In the recent case of Dickie & Moore v McLeish and others  CSOH 71, the Outer House of the Court of Session considered whether the material parts of a Contractor’s claim had ‘crystallised’ prior to service of a Notice of Adjudication.
It was against this background that Lord Doherty went on to consider the question of ‘severability’ in his recent judgement of 9 November 2019.
In August 2016, Dickie and Moore Limited (‘D&M’) entered into a contract with the Trustees of The Lauren McLeish Discretionary Trust (‘the Trust’), in terms of which they were employed to construct a large residential property near Armadale, Scotland.
In October 2017, D&M submitted a claim for payment to the Trust in respect of Interim Valuation no 17, in which they sought to recover £2,264,609.73. Shortly thereafter, the Trust produced a Final Adjustment Statement taking account of all sums claimed by D&M, together with all necessary deductions for incomplete or defective works. The net amount of the Final Adjustment Statement was £1,894,186.92.
D&M subsequently challenged the Final Adjustment Statement but, on 24 October 2018, the Architect issued a Final Certificate adopting the Trust’s assessment of the final contract sum. On 19 December 2018, D&M served a Notice of Adjudication (the “Notice”) in which they claimed, amongst other things, Extensions of Time and reimbursement of Loss and Expense.
Following D&M’s success at adjudication, the Trust challenged enforcement of the adjudicator’s decision on a number of grounds, one of which being that the dispute referred to adjudication by D&M had not ‘crystallised’ prior to service of the Notice.
It is well-established that, before a Notice can be served, a crystallised dispute or difference must exist between the parties. Where, therefore, a Notice introduces a dispute where one did not exist previously, the Notice will be deemed to be premature. Certainly, this was the reasoning adopted by Lord Doherty in the present case, where he concluded that the claims set out in D&M’s Notice were “of a different nature, order and magnitude“ to any pre-notice disagreement between the parties.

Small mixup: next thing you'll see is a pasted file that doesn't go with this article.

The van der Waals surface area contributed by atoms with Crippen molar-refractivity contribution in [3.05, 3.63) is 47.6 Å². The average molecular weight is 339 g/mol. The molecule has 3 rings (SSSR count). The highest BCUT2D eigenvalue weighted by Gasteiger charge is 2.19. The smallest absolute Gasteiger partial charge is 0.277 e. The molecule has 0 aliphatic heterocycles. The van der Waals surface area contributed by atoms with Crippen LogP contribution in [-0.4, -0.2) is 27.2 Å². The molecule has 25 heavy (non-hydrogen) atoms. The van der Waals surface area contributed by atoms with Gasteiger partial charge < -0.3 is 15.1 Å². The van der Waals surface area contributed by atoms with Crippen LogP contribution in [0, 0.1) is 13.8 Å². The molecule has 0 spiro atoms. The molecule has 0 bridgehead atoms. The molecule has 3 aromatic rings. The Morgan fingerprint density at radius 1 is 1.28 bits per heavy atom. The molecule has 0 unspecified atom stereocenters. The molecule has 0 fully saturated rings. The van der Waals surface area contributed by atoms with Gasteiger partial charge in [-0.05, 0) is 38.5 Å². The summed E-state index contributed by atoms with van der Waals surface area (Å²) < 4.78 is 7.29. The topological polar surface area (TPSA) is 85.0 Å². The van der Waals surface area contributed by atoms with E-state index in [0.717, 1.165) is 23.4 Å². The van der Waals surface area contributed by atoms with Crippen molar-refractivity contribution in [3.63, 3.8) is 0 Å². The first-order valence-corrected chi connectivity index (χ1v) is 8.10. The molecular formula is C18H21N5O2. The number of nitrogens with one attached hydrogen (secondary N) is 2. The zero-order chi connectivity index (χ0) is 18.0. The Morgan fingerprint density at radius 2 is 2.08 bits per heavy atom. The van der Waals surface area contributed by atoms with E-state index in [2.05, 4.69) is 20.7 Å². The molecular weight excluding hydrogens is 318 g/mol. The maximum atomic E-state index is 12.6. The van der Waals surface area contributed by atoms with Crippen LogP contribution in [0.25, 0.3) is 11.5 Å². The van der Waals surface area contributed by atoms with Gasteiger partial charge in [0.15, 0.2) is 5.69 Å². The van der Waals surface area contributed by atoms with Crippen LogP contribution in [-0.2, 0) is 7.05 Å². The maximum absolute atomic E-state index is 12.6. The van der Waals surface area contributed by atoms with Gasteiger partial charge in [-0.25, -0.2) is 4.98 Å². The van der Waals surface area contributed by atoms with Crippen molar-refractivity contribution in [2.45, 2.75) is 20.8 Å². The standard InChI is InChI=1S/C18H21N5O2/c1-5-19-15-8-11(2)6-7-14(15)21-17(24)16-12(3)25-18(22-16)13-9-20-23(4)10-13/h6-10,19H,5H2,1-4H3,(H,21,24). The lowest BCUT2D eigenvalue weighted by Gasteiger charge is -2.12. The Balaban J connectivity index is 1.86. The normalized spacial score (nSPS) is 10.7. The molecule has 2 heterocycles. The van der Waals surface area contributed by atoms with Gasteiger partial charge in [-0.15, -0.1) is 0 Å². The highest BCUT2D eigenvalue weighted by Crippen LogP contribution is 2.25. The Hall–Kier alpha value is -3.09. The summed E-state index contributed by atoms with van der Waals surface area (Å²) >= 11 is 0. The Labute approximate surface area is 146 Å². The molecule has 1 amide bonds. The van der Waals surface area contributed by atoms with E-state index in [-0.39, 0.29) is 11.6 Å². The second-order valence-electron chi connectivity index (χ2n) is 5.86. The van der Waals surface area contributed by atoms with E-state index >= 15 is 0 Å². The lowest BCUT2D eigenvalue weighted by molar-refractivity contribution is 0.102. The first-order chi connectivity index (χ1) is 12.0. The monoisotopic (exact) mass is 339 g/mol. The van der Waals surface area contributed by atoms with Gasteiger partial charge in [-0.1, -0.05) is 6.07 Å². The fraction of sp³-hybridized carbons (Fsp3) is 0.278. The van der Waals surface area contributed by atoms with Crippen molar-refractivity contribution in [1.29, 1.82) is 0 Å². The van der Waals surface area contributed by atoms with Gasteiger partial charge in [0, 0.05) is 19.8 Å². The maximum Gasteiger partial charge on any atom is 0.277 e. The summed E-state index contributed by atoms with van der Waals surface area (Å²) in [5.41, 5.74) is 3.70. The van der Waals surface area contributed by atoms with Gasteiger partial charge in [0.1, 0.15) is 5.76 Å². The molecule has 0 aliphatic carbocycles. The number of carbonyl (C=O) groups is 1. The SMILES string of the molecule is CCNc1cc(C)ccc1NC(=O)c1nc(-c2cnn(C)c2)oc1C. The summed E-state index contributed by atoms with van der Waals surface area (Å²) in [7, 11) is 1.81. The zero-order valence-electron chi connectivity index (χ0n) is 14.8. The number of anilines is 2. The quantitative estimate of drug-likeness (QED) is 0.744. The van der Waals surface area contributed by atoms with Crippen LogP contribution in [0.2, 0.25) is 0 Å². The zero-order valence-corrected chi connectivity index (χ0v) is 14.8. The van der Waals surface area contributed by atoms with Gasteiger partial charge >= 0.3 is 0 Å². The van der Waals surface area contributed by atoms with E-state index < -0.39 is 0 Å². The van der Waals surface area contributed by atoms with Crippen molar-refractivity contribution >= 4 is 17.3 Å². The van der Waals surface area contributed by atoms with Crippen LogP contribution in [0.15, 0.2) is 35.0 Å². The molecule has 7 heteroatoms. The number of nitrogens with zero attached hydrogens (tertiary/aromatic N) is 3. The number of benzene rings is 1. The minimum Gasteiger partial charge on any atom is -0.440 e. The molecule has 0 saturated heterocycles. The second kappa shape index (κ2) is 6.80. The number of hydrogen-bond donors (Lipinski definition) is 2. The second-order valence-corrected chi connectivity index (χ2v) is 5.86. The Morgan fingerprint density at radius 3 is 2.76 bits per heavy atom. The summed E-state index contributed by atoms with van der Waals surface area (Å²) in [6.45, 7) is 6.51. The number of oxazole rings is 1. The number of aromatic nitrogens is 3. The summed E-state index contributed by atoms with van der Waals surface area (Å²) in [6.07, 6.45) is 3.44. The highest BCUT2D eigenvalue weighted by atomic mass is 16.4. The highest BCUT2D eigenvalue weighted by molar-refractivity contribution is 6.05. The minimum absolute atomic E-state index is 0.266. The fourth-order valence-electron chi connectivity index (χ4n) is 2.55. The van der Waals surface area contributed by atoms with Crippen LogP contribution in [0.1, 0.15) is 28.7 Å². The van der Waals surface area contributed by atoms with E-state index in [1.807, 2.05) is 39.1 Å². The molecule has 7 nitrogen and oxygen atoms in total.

In their Notice, D&M claimed reimbursement of deductions, liquidated damages and sums withheld by the Trust; all items which, the court held, had been in dispute between the parties prior to service of the Notice. After all, it was evident from D&M’s challenge to both the Final Adjustment Statement and Final Certificate that the Final Account for the Works was in dispute. The fact that D&M claimed £73,447.81 more in the Notice than had been sought in its earlier Interim Valuation no 17 did not go so far as to fundamentally change the nature of the disagreement.
In contrast, the Court identified a marked discrepancy between the Extension of Time and Loss and Expense claims advanced prior to service of the Notice, and those submitted in the Notice itself. Specifically, where D&M had previously only sought a four-week Extension of Time on account of weather, and 13 weeks for prolongation, they claimed in the Notice a further 16.2 weeks for delays to groundworks, and an additional 30.3 weeks for matters related to the building shell and finishes. In relation to Loss and Expense, previously D&M had claimed around £67,000, but they claimed £217,000 in the Notice. Crucially for D&M, Lord Doherty concluded that no dispute in anything like those terms had crystallised before the Notice was served.
A pragmatic approach
In reaching his decision, Lord Doherty echoed the words of Lord Justice Coulson, who previously discouraged an “over-legalistic analysis” or “nit-picking comparison between the dispute described in the notice and the controversy which pre-dated the notice”. At first glance, these words might lead one to assume that the disparities between the Extension of Time and Loss and Expense claims made by D&M in Interim Valuation no 17 and in the Notice would be of little consequence; but that was not the inference drawn by the Court. Why? Because, even when looking at the matter broadly, it was clear that those claims were ‘essentially different’ from one another.
The court’s decision in this case may come as a surprise for prospective claimants, but it can legitimately be understood as a development of the statutory requirement for a ‘dispute’. Indeed, whilst each case will inevitably turn on its own facts, the law is clear that a party opposing a claim must be aware of the subject matter of that claim, and have had the opportunity to admit, modify or reject it, before a ‘dispute’ can arise. As this case serves to demonstrate, the court’s reluctance to carry out a critical comparison between the terms of a Notice of Adjudication and the scope of the disagreements pre-dating it will not preclude them from finding, in certain circumstances, that material parts of a dispute have not crystallised.
Whilst this case will offer claimants some reassurance that courts will not interfere too readily with their ability to enforce an adjudicator’s decision, it serves as an important reminder that, before referring a dispute to adjudication, the parameters of any pre-existing disagreements between the parties must be carefully reviewed. Only then will a referring party be in a position to satisfy themselves that the dispute referred in the Notice has ‘crystallised’.
With additional reporting by Alyson Shaw